perlfaq3



PERLFAQ3(1)            Perl Programmers Reference Guide            PERLFAQ3(1)




NAME

       perlfaq3 - Programming Tools ($Revision: 1.41 $, $Date: 2004/11/03
       22:45:32 $)


DESCRIPTION

       This section of the FAQ answers questions related to programmer tools
       and programming support.

       How do I do (anything)?

       Have you looked at CPAN (see perlfaq2)?  The chances are that someone
       has already written a module that can solve your problem.  Have you
       read the appropriate manpages?  Here’s a brief index:

               Basics          perldata, perlvar, perlsyn, perlop, perlsub
               Execution       perlrun, perldebug
               Functions       perlfunc
               Objects         perlref, perlmod, perlobj, perltie
               Data Structures perlref, perllol, perldsc
               Modules         perlmod, perlmodlib, perlsub
               Regexes         perlre, perlfunc, perlop, perllocale
               Moving to perl5 perltrap, perl
               Linking w/C     perlxstut, perlxs, perlcall, perlguts, perlembed
               Various         http://www.cpan.org/misc/olddoc/FMTEYEWTK.tgz
                               (not a man-page but still useful, a collection
                                of various essays on Perl techniques)

       A crude table of contents for the Perl manpage set is found in perltoc.

       How can I use Perl interactively?

       The typical approach uses the Perl debugger, described in the perlde-
       bug(1) manpage, on an ‘‘empty’’ program, like this:

           perl -de 42

       Now just type in any legal Perl code, and it will be immediately evalu-
       ated.  You can also examine the symbol table, get stack backtraces,
       check variable values, set breakpoints, and other operations typically
       found in symbolic debuggers.

       Is there a Perl shell?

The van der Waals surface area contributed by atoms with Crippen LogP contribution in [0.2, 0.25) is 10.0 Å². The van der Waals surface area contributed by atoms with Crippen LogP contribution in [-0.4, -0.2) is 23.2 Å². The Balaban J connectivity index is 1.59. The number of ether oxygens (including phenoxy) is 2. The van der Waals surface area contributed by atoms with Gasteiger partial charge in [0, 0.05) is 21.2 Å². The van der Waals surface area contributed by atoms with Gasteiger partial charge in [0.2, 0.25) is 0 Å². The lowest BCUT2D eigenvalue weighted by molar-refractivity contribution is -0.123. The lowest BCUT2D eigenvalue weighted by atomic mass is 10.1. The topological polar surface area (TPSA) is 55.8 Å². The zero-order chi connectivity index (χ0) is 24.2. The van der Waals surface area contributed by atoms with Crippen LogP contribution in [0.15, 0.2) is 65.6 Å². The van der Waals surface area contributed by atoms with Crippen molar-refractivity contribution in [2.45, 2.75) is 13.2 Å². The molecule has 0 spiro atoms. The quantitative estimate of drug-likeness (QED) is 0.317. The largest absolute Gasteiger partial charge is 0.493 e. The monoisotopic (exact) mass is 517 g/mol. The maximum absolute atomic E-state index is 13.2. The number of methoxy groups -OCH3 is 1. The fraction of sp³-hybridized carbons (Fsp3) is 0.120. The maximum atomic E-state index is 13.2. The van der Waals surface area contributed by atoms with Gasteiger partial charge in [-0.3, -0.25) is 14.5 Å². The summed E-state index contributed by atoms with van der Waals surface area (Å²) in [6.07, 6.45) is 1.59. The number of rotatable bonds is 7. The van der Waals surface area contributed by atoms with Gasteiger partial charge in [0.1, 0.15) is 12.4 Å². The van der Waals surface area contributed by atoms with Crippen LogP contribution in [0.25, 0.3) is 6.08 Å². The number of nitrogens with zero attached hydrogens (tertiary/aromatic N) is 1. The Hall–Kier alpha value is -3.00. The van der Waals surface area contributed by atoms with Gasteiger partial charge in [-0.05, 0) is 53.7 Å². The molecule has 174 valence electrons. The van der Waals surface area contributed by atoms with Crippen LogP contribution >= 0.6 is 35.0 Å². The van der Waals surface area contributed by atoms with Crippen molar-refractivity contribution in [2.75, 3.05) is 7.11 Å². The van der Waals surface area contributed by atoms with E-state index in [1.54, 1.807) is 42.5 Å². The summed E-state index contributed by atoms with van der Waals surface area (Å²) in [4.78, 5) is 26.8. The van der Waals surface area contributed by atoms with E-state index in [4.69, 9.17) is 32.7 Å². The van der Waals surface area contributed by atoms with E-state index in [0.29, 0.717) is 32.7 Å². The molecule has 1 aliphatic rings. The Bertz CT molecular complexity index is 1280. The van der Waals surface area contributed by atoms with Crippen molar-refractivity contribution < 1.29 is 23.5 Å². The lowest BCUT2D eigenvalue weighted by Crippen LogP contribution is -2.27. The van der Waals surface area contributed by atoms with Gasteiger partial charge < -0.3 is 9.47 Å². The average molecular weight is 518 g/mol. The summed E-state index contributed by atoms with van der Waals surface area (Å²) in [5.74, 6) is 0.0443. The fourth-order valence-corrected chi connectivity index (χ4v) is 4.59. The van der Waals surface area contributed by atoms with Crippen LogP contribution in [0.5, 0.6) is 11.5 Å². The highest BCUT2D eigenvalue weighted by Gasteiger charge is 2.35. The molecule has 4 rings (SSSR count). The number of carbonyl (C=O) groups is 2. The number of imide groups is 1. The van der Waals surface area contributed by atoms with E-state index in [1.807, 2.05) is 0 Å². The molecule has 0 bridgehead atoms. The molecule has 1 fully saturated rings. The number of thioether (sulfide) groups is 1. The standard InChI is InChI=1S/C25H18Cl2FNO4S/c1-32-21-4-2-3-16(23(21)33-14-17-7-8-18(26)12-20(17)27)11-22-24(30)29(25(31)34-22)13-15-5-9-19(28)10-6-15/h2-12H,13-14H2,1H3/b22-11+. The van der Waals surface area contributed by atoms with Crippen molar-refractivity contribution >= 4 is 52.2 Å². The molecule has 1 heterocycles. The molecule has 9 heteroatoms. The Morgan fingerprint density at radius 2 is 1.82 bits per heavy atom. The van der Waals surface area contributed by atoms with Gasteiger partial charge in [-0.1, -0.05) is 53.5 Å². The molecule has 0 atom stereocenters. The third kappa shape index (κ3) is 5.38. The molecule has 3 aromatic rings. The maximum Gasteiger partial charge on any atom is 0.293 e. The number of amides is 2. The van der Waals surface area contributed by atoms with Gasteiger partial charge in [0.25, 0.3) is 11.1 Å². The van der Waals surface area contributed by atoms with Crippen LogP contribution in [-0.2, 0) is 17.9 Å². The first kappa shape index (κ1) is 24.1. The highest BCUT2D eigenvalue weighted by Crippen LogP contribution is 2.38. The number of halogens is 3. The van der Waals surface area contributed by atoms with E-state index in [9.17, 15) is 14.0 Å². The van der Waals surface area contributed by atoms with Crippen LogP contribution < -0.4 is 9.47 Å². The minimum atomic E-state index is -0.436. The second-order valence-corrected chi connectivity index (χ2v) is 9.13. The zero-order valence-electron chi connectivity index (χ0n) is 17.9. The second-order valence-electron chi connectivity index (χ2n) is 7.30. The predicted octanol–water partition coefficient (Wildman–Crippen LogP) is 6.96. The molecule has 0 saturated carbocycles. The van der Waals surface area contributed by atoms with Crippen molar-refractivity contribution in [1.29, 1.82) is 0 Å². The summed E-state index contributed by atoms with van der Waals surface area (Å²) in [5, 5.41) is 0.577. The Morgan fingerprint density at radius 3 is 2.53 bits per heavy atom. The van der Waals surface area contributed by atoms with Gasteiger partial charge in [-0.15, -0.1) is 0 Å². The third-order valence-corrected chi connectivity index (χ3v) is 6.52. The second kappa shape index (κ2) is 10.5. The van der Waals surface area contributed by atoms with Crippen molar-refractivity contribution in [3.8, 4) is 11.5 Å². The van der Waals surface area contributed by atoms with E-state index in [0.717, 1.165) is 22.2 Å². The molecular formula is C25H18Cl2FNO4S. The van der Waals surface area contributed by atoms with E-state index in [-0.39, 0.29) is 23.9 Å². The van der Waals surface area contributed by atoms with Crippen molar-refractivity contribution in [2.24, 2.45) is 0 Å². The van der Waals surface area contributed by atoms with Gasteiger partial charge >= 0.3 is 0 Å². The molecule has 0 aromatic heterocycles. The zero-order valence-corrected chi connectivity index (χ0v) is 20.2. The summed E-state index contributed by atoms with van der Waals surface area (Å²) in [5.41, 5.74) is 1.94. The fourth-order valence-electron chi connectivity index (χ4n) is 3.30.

The psh (Perl sh) is currently at version 1.8. The Perl Shell is a
       shell that combines the interactive nature of a Unix shell with the
       power of Perl. The goal is a full featured shell that behaves as
       expected for normal shell activity and uses Perl syntax and functional-
       ity for control-flow statements and other things.  You can get psh at
       http://www.focusresearch.com/gregor/psh/ .

       Zoidberg is a similar project and provides a shell written in perl,
       configured in perl and operated in perl. It is intended as a login
       shell and development environment. It can be found at http://zoid-
       berg.sf.net/ or your local CPAN mirror.

       The Shell.pm module (distributed with Perl) makes Perl try commands
       which aren’t part of the Perl language as shell commands.  perlsh from
       the source distribution is simplistic and uninteresting, but may still
       be what you want.

       How do I find which modules are installed on my system?

       You can use the ExtUtils::Installed module to show all installed dis-
       tributions, although it can take awhile to do its magic.  The standard
       library which comes with Perl just shows up as "Perl" (although you can
       get those with Module::CoreList).

               use ExtUtils::Installed;

               my $inst    = ExtUtils::Installed->new();
               my @modules = $inst->modules();

       If you want a list of all of the Perl module filenames, you can use
       File::Find::Rule.

               use File::Find::Rule;

               my @files = File::Find::Rule->file()->name( ’*.pm’ )->in( @INC );

       If you do not have that module, you can do the same thing with
       File::Find which is part of the standard library.

           use File::Find;
           my @files;

           find sub { push @files, $File::Find::name if -f _ && /\.pm$/ },
                @INC;

               print join "\n", @files;

       If you simply need to quickly check to see if a module is available,
       you can check for its documentation.  If you can read the documentation
       the module is most likely installed.  If you cannot read the documenta-
       tion, the module might not have any (in rare cases).

               prompt% perldoc Module::Name

       You can also try to include the module in a one-liner to see if perl
       finds it.

               perl -MModule::Name -e1

       How do I debug my Perl programs?

       Have you tried "use warnings" or used "-w"?  They enable warnings to
       detect dubious practices.